All good things come to an end. Campaigns end. Gaming groups disband. Even online gaming groups come to a close. After two and a half years of GMing my online 4e group, our campaign ended. We disbanded for several reasons.
First, the story had come to a close. It had many twists and turns. It had a deeper and more complicated mythology than any campaign should have. But most importantly, the characters reached a point of resolution and redemption. And that really was the goal of our story.
Second but more primarily, we disbanded the group because online GMing was beginning to wear on me. While online GMing has its pros, it also has its cons. I’m not referring to limitations that can be overcome or the simple temptations that come with the territory. I’m talking about unavoidable characteristics of online GMing from which I needed a break. I could handle it for two and a half years, but then I needed a hiatus for these reasons. I needed to bring my game back home.
Con #1: A Necessarily Impersonal Setting
Using a machine to communicate always lessens the communicative experience. That’s why you’d rather visit your close friends than only talk to them on the phone. This doesn’t mean that communication technologies are wrong or unhelpful. They’re simply less than ideal. But what is the ideal gaming group?
My ideal gaming group is a group of my friends. These are people that I want to eat with — hang out with — and generally get to know better. That’s not to say you can’t get to know people online! It’s just a different kind of relationship — one in which there is a necessary distance. In the end, I wanted to get back to a home game, where I could get to know the folks in my own backyard.
Con #2: Lessened Tactility
There’s something to be said for tactility in gaming, that is the ability to perceive and communicate through touch. Whether patting another player on the back, a high five, or a handshake, each tactile interaction enhances gaming. When my home group of adventurers met a Commander from the Rebel Alliance, he shook their hands. And as he did so, I shook their hands. It wasn’t a strange forced moment, it was immersion at its best, as each player embodied their characters. The looks on their faces as we shook hands communicated their motivations and interest in the Commander. It was a neat moment.
Another tactile part of gaming is dice rolling. I’ve never been a big fan of digital dice rollers. Maybe it’s superstition… I don’t know. But when I roll physical dice, there’s no randomizing program that I can blame. It’s either the way I rolled it, fate, or complete randomness. And I enjoy that tactile part of gaming. When I GM online, not only do many people use dice rollers, but you also can’t participate in their dice rolling. Last week, as we played AD&D, I chuckled when I realized that often when the dice were rolled, players jump to their feet to see the results. The whole room responds with cheers, laughter, or groans. I simply haven’t experienced this benefit of tactility while GMing online.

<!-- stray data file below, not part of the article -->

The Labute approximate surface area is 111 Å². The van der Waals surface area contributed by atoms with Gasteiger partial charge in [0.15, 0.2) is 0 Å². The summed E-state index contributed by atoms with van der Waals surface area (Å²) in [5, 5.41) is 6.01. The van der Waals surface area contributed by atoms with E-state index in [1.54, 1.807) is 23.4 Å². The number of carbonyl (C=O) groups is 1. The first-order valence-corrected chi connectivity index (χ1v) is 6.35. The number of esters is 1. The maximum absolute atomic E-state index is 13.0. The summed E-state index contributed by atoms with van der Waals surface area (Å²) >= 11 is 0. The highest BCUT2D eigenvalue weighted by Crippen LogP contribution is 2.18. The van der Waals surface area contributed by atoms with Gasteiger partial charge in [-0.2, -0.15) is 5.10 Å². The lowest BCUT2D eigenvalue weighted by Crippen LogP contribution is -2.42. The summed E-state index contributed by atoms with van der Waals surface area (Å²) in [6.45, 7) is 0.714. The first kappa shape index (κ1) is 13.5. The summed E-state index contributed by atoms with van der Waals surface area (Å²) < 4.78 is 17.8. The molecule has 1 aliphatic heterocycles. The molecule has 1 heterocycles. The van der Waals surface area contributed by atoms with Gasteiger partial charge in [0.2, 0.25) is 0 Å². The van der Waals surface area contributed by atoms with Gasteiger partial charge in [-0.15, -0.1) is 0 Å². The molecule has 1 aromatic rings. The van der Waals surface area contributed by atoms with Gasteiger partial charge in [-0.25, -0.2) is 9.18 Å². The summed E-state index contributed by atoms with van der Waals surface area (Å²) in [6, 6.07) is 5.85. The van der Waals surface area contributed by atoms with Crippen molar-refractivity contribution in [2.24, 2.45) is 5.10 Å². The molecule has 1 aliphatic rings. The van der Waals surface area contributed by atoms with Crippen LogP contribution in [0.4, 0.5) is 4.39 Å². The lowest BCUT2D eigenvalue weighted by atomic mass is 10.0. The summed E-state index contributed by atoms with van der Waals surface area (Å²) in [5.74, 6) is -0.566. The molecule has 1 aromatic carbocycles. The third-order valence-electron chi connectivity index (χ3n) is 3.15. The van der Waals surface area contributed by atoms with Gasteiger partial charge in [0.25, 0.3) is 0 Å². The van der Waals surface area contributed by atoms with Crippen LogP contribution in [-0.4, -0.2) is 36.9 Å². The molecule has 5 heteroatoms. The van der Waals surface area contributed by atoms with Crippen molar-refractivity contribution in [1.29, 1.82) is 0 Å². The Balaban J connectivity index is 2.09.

Con #3: It’s Hard to Fight Well Online
As any marriage counselor will tell you, it’s important to be able to fight well. When players have disagreements with one another or with the GM, you need to be able to mediate that conflict productively. For example, one should never, ever, ever fight by text or email. That’s a guaranteed method for poor communication and hurt feelings.
In the same way, I’ve found it hard for players and GMs to fight fairly online. I’m not sure what it is about the medium, but it tends to go poorly. People close windows or slam computers shut. Or they make critical comments that they wouldn’t face-to-face. I guess what I mean is that it’s easier to take your ball and go home, when all that entails is turning off the machine. When you’re actually present with someone, it’s not so easy to get away from the fight. You have to do things like talk, argue, and compromise. Reconciliation — fighting well — makes a game group better, but it’s hard work. And if we want our groups to last, we need to be able to fight well. And I’ve simply found that hard to do online.
Con #4: The Pressure of Nostalgia
As many of you know, I’m a relative newcomer to tabletop gaming (summer 2011). But I still have a sense of nostalgia, thinking back to my first game sitting around the dining room table with a couple of friends, eating snacks, and slaying goblins. I’ll treasure those memories for a very long time. There’s something to be said for nostalgia. Enjoying a flashback to an earlier time by repeating it around a non-virtual tabletop. Maybe this was the real reason our online group disbanded. Maybe I just wanted to get back to the simple, pure beginnings of my roleplaying hobby. Of course, I’m playing AD&D 1e now…so there’s your sign!
Now will I GM online again? Most assuredly. In fact, I’m GMing a game online tonight! It’s a really fun way to game, given all the pros that it does have going for it. It’s fun to play with friends no matter the type of tabletop. But sometimes, you’ve got to take a break and bring it all back home. Don’t forget that GMs are supposed to have fun, too. Get online — or just head back home — and have some fun!